Being happy makes you not only live longer, but it makes you more successful in life. Philosophers have been writing about happiness for ages, and it is today one of the most popular topics in psychology research. Luckily, the science is gradually becoming more clear on what factors do and don’t contribute to happiness. However, this article is not about a list of things that will increase your happiness; it is instead about the single most important thing about being and staying happy. It’s the reason why some people who you would expect to be absolutely miserable are in fact exceptionally happy. So what’s the secret?
Locked-in to Unhappiness?
The right to die
Locked-in syndrome is one of the scariest conditions that people worry about. The idea that your mind could be a fully-functioning prisoner within the cage that is your own body terrifies people; but that is the reality for people with this syndrome. Tony Nicklinson, a former British civil servant with a loving family, suffered from a stroke in 2005 which left him totally paralyzed, except for slight head movements and the use of his eyes, which he used to communicate. He was in one of the world’s most recent “right to die” debates. A few years ago when the case began, he said that his life was no longer worth living, since he has been robbed of his dignity and is painfully suffering in silence.
Over the years, he convinced his family that this was the right decision, and Nicklinson fought for the law to allow a doctor to kill him without committing a crime. Otherwise, he would have to wait for an illness to kill him, since he has ordered the doctors not to give any medical attention. These are some of his messages:
I have no privacy or dignity left. I am washed, dressed and put to bed by carers who are, after all, still strangers. You try defecating to order whilst suspended in a sling over a commode and see how you get on. I am fed up with my life and don’t want to spend the next 20 years or so like this.
Am I grateful that the Athens doctors saved my life? No, I am not. If I had my time again, and knew then what I know now, I would not have called the ambulance but let nature take its course.
It’s a sad story that we can scarcely imagine, but his battle with the law ended a year ago. In the middle of August 2012, he was rejected – told he wasn’t allowed to die by the hands of a medical professional. A few days later, he died with as much dignity as he could, fighting the law for the betterment of everyone else in his situation – and believe me, there are many of them, traveling for what some might call suicide tourism. For example, Susan Griffiths – a Canadian woman from Winnipeg, Manitoba – traveled all the way to Switzerland just to be legally assisted in suicide in April of this year.
So are people who suffer with locked-in syndrome or other painful realities just hopeless? Not according to former language instructor Marini McNeilly, who – despite having locked-in syndrome herself – said in an interview last year that life is certainly worth living, and that you don’t want to disappoint those who give you hope. “Communication is key,” she said. “We have a saying in Spain: God squeezes but he doesn’t choke.”
The now 59-year-old McNielly made history a few years ago, being the first person to compose music exclusively using the power of thought.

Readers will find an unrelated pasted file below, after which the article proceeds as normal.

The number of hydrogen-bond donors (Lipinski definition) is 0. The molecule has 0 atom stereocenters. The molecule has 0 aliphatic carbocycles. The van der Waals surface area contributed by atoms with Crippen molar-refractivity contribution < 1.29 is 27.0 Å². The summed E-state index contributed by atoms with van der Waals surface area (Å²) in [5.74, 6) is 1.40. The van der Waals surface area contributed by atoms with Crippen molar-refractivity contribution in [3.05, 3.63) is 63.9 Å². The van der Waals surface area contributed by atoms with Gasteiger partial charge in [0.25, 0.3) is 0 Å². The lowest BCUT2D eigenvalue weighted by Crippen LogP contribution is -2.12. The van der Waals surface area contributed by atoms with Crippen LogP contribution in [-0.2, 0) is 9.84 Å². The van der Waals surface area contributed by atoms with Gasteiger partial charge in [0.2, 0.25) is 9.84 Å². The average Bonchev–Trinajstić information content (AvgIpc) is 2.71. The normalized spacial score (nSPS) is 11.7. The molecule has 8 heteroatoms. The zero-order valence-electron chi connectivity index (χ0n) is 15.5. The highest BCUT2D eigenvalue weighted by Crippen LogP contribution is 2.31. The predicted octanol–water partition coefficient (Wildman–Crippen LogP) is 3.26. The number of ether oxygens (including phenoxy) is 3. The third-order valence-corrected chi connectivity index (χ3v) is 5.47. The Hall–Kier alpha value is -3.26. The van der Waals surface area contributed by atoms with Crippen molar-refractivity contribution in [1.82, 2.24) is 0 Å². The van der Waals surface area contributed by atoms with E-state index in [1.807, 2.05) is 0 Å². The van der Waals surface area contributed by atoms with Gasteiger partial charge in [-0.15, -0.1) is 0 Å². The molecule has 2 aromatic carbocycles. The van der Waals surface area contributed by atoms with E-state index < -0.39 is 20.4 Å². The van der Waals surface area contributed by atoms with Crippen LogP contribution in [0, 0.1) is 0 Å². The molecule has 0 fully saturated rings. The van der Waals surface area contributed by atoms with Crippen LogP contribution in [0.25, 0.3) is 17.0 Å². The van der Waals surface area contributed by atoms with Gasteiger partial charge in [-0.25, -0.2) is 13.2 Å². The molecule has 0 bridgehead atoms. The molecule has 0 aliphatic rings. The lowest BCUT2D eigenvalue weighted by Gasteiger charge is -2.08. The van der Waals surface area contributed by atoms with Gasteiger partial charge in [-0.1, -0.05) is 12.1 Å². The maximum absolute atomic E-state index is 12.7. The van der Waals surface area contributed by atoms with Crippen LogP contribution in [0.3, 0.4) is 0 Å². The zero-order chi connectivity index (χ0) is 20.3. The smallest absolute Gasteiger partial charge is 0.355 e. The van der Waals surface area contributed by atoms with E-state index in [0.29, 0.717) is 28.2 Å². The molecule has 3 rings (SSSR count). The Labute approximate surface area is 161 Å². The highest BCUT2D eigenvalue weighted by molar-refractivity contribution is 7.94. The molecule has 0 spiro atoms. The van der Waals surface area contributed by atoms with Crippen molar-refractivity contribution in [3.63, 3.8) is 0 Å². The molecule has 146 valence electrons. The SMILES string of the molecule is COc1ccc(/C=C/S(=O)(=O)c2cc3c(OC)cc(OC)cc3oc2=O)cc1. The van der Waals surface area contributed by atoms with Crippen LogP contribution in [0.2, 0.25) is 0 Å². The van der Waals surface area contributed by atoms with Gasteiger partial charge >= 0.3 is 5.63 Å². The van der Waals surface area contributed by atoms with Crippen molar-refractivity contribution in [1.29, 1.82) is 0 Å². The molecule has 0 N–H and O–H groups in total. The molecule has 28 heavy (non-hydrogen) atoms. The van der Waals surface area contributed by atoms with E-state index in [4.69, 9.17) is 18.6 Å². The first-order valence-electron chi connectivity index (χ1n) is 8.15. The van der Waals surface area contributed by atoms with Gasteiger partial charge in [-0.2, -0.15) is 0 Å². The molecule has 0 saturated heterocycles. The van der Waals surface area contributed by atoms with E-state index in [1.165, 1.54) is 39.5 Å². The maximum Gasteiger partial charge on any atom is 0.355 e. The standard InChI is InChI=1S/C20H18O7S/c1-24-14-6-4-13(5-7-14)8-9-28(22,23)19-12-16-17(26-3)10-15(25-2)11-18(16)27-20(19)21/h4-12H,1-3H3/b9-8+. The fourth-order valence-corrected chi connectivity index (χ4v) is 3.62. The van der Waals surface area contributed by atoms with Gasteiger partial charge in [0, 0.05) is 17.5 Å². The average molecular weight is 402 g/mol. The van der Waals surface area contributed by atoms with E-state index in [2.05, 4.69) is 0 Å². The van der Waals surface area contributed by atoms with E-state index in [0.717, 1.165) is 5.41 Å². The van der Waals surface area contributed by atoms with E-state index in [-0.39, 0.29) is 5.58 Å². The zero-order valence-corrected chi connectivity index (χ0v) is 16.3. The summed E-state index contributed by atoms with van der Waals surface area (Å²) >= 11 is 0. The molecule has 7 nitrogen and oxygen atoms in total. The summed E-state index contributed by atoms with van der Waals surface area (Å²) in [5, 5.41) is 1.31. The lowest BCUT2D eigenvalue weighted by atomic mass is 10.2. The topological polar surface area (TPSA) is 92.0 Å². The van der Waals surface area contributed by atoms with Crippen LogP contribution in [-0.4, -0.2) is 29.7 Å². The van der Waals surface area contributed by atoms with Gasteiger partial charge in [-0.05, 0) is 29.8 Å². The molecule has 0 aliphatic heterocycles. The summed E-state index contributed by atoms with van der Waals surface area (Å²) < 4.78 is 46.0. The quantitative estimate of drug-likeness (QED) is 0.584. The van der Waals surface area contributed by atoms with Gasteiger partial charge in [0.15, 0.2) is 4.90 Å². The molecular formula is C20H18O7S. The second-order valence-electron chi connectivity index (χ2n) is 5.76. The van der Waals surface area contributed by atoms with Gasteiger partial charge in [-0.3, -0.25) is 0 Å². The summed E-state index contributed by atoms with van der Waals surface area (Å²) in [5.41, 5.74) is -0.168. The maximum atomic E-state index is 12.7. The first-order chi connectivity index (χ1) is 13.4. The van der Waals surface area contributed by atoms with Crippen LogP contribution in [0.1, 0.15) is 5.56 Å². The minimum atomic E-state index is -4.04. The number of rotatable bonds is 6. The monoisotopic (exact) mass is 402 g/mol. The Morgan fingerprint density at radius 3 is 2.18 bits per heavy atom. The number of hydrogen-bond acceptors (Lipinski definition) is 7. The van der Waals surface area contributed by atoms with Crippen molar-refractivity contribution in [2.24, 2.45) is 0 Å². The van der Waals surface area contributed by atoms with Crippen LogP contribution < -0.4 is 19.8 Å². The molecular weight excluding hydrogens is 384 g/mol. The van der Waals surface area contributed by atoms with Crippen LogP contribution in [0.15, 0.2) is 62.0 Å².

Locked-in, not locked out
Kevin Weller had a similar experience to Nicklinson, beginning with a massive stroke in 1990 – at the age of 32 – despite being in good health. Here are his words:
One evening I was having dinner at my mum’s and couldn’t swallow my food. While driving home, I started getting pins and needles in my left arm and by the time I reached my house the sensation had spread to my tongue, so my wife, Janet, took me to A&E. [. . .] At first the nurse thought it was an ear infection and as we had our six-year-old daughter with us, we didn’t want to cause a drama. But as my speech started to slur and my face dropped, my wife knew it was serious.
The doctors refused to accept it was a stroke, saying I was too young. But by midnight I was in a coma. Soon afterwards my wife was told that my body was shutting down and that I was probably going to die. They said a tracheotomy to help me breathe probably wasn’t worth it, but Janet insisted.
Back then, we didn’t know nearly as much about locked-in syndrome as we do now, which is why there was so much confusion for doctors at that time. They believed he was brain-dead, and that it was a waste to use resources to keep him alive. After decades of research, we now know better.
Two weeks later I woke from the sedation drugs with no recollection of the trauma, and thought I must have been in a fight. When it slowly dawned on me that I couldn’t move, and couldn’t speak, I felt such fear. I was paralysed below the neck, unable to speak, move or feel anything – I was trapped in my own body and petrified that no one would realise I could understand.
When I flashed my eyes the doctors thought I was fitting and gave me more sedatives. Back then they didn’t know much about locked-in syndrome and they assumed I was braindead. It was my wife who eventually spotted the recognition in my eyes and persevered – showing me flashcards with simple words. She realised that, though I couldn’t speak or move, I was fully conscious and aware of everything. With time, I learnt to communicate through the use of an alphabet board, blinking my eyes to spell out words.